NEW YORK (MainStreet) - $2.25 billion - that is how much U.S. hotels will snatch from guests in resort fees and other surcharges during 2014, according to new research by Bjorn Hanson, a clinical professor at NYU’s hospitality program. That is up from $2.1 billion in 2013 and dramatically up from a paltry $1.2 billion ten years ago in 2004.
The worse news: hoteliers seem ever more inventive in imposing fees on everything from “minibar restocking” through towels at a pool. The allure is profit. Per Hanson, “Fees and surcharges are highly profitable; most have incremental profitability of 80 to 90% or more of the amounts collected.”
When a hotel charges you $5 to restock a minibar - that’s on top of the usurious fees you paid for the items in the minibar (like $6 for a Diet Coke) - you know that money goes straight to the bottomline.
“There now are so many fees at many hotels and usually there is no central place to find out about them,” said Hanson.
Question: is there anything in this for consumers? Question two: is there a way out of paying many - at least some - of the fees?
Probably the biggest sticking point at most hotels is the so-called “resort fee” and Hanson has found resort fees as high as $60 per day per person. Many resorts nonetheless hide those sizable upcharges. Often the resort will show in big, bold type a daily room rate of $355. Next to that, in much smaller type, will be hyperlinked text: Daily Price Breakdown. Click on that and you will see that two nights @$355 has morphed into $800 plus, because city tax is added, but also perhaps $25 or $30 in resort fees per night (typical resort fees at four-star properties). Which covers what? Ask at most resorts and there is a mumbo-jumbo list: a daily newspaper (you call USA Today, a newspaper?), maybe a plastic bottle of water in the room (watch out: the good stuff like Fiji Water is priced à la carte, some no name aqua is the freebie), in-room WiFi (always slow), resort activities such as a use of pool, perhaps hiking trails, maybe free use of a bike (don’t you go to a resort to, well, do resort stuff?), probably parking.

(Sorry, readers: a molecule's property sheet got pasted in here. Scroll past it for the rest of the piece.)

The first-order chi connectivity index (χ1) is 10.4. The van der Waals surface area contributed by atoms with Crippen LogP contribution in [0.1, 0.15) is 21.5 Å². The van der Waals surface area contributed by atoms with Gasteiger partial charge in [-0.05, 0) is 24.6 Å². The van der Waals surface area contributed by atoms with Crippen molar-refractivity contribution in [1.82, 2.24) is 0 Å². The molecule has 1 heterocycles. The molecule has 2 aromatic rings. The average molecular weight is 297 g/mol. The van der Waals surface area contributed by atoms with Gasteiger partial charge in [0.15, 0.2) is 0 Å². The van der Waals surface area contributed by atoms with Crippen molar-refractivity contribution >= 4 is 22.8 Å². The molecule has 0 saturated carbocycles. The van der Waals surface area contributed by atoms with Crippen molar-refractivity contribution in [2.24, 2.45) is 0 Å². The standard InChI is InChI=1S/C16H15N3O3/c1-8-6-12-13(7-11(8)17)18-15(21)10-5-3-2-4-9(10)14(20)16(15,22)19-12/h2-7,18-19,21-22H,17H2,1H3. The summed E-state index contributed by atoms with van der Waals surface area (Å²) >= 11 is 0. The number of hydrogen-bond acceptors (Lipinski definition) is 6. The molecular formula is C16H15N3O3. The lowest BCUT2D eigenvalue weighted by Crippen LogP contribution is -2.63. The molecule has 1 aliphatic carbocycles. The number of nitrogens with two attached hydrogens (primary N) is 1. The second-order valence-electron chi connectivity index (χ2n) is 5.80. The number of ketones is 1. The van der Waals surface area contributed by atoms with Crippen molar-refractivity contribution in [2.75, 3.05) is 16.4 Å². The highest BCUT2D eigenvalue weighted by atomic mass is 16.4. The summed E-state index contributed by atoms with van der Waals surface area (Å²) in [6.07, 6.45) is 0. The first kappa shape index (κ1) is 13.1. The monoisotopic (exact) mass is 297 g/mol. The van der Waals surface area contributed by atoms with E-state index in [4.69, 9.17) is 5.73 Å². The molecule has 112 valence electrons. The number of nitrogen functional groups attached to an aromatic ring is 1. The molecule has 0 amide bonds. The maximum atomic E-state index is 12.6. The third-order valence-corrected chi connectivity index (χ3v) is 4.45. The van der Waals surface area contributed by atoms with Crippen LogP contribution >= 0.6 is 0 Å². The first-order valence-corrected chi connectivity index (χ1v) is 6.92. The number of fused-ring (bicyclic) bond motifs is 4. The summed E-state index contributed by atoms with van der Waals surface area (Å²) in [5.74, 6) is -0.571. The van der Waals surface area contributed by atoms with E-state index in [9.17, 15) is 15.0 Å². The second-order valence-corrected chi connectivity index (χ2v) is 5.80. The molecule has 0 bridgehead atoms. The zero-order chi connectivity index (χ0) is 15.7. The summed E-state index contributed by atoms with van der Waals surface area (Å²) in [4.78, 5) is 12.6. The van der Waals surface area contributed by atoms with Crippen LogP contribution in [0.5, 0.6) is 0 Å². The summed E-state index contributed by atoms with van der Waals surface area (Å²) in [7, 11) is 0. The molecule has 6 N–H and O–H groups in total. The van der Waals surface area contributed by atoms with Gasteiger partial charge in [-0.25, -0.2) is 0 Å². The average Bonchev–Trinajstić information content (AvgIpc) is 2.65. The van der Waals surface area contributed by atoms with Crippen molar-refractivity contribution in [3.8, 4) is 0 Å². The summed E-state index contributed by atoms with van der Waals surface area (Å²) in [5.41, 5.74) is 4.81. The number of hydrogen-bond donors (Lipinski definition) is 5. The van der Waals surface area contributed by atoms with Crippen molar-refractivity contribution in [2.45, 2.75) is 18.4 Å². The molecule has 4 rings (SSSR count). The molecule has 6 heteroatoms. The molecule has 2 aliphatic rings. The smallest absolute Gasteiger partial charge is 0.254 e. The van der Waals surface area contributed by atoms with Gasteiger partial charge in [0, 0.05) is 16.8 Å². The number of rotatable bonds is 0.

It gets worse. The OTAs (online travel agencies) which book an ever growing share of hotel rooms often do not reveal the mandatory fees a guest must pay.
Hanson, in an interview, said the OTAs have not pushed for full price transparency, mainly because they seem to want to get the reservation, regardless.
Back up, is there anything in these fees for you? Not really, shrugged Greg Geronemus, co-CEO of tour operator SmarTours: “Resort fees are a total scam. There's no difference between a resort fee of $20 and simply adding $20 to the bill, except that resort fees are often hidden until you check out from the hotel.”
Travel writer Brian Cohen, who blogs at BoardingArea, said: “I believe that resort fees - most of the time, anyway - are like car option bundles: they may offer one or two useful items or services, but the purchase of the entire package is not worth it. Resort fees are often a form of false advertising - that is, they are usually not in plain view when a potential guest books a reservation - which should be abolished.”
Ask hoteliers why they charge these fees, and most of them will say it’s to stay competitive with other hotels that also end costs to guests. That is, everybody is doing it, so we have to. Of course, anyone who took a freshman ethics class knows how specious that argument is.
So, can you get out of paying? Circuit speaker Barry Maher, who puts in many nights in hotels, said, yes. “I have talked my way out of paying it several times when the mandatory resort fee wasn’t divulged when I booked the room.”
Photographer Dave Dudar said he, too, often has griped about resort fees and been given a pass: “Particularly if the fees are not properly disclosed at booking or check in.”
But don’t get your hopes too high. NYU’s Hanson said that, compared to when he began tracking resort fees in 1997, it has become much harder to get them waived. Hotels, he said, like the profits - and guests just have not pushed back loudly or consistently enough to force any change. “It’s never been more difficult to negotiate removal of a surcharge,” said Hanson.
But that’s not to say you cannot try.
--Written by Robert McGarvey for MainStreet